What do you believe has shaped your leadership style?

Leadership for me is about influencing positive change at its highest and simplest level and I have a very collaborative and participative leadership style and I always have.

I think your leadership style is underwritten by your values which is where the consistency comes from because the environment around you changes all the time so you need to adapt to that at times.

But essentially I start out with a fairly collaborative viewpoint and I really enjoy talking to people, engaging people and getting their ideas  and I truly believe if people are able to be creative and innovative and put their thoughts out there freely that you will get better outcomes than just one person having all the answers and directing everybody else.

I think tapping into people and their knowledge and their ideas and their background is absolutely the way to go. It can take longer, it can take a lot more energy, it can seem that as you explore those ideas are you setting enough direction, but I think I go into things with a purpose and a vision so you have an idea about where you want to land, but how you do it, I am pretty open to lots of participation in that.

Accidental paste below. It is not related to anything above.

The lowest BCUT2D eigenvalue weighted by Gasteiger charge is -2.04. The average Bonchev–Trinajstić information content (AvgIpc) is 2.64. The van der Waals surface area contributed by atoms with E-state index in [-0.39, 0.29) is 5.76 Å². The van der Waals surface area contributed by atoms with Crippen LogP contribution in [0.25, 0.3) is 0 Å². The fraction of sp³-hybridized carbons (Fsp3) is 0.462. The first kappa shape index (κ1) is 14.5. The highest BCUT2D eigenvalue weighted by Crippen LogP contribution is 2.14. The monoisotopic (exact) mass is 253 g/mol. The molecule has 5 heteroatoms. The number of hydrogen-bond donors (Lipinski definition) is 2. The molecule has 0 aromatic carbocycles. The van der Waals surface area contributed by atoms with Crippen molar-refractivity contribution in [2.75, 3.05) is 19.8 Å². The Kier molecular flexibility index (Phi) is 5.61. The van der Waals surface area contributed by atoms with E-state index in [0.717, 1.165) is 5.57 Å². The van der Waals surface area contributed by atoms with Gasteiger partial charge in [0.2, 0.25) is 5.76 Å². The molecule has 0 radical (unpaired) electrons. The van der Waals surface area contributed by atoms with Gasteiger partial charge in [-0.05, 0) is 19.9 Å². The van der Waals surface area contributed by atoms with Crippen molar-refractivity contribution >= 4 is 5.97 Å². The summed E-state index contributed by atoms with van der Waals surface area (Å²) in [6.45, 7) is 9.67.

What do you believe makes business unique in the Hunter?

The Hunter is a really important region, certainly economically in Australia. There are obviously bigger cities but it really has economic importance and it comes with a fabulous lifestyle as well. I actually think it is large enough to offer a lot of diversity of different types of industry and education and health and there a lot of things going on in Newcastle and the Hunter. So I think it is actually big enough to be world class in a range of areas and to be an innovative and exciting and challenging place to work, as well as a great place to live.

I think there are some really interesting examples because we are big enough but we are also small enough that you can really get across sectors, or get intensities within sectors, of focus that really will mean that we are punching above our weight and I think there some great examples. HMRI is one – it is a fantastic collaboration between Hunter New England Health and the University which is very much supported by the community and it is quite unique in its construct and speaking to people in academia from places like Melbourne were admiring the fact that we have something like this in Newcastle. So it really does start to enable us to set ourselves apart.